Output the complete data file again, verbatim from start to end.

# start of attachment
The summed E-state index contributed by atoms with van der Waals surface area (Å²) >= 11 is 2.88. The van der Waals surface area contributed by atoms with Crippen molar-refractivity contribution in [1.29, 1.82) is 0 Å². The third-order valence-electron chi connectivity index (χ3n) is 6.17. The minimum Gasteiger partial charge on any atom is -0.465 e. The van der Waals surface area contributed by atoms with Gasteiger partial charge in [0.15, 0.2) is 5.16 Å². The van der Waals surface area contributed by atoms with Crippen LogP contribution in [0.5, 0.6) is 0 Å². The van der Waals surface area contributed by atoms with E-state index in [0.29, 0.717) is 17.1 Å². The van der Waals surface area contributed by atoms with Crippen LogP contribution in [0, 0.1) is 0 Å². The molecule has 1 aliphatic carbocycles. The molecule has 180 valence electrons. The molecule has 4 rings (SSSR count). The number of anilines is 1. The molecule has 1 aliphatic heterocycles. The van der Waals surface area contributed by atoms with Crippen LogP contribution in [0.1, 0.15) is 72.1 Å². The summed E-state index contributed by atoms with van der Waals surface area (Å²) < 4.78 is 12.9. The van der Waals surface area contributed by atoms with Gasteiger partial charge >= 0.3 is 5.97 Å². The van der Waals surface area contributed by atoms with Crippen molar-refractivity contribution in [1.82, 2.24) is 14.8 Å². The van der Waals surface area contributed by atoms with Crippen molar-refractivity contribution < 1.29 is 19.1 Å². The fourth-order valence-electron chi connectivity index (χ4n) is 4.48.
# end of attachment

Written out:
The summed E-state index contributed by atoms with van der Waals surface area (Å²) >= 11 is 2.88. The van der Waals surface area contributed by atoms with Crippen molar-refractivity contribution in [1.29, 1.82) is 0 Å². The third-order valence-electron chi connectivity index (χ3n) is 6.17. The minimum Gasteiger partial charge on any atom is -0.465 e. The van der Waals surface area contributed by atoms with Gasteiger partial charge in [0.15, 0.2) is 5.16 Å². The van der Waals surface area contributed by atoms with Crippen LogP contribution in [0.5, 0.6) is 0 Å². The van der Waals surface area contributed by atoms with E-state index in [0.29, 0.717) is 17.1 Å². The van der Waals surface area contributed by atoms with Crippen LogP contribution in [0, 0.1) is 0 Å². The molecule has 1 aliphatic carbocycles. The molecule has 180 valence electrons. The molecule has 4 rings (SSSR count). The number of anilines is 1. The molecule has 1 aliphatic heterocycles. The van der Waals surface area contributed by atoms with Crippen LogP contribution in [0.1, 0.15) is 72.1 Å². The summed E-state index contributed by atoms with van der Waals surface area (Å²) < 4.78 is 12.9. The van der Waals surface area contributed by atoms with Gasteiger partial charge >= 0.3 is 5.97 Å². The van der Waals surface area contributed by atoms with Crippen molar-refractivity contribution in [1.82, 2.24) is 14.8 Å². The van der Waals surface area contributed by atoms with Crippen molar-refractivity contribution < 1.29 is 19.1 Å². The fourth-order valence-electron chi connectivity index (χ4n) is 4.48.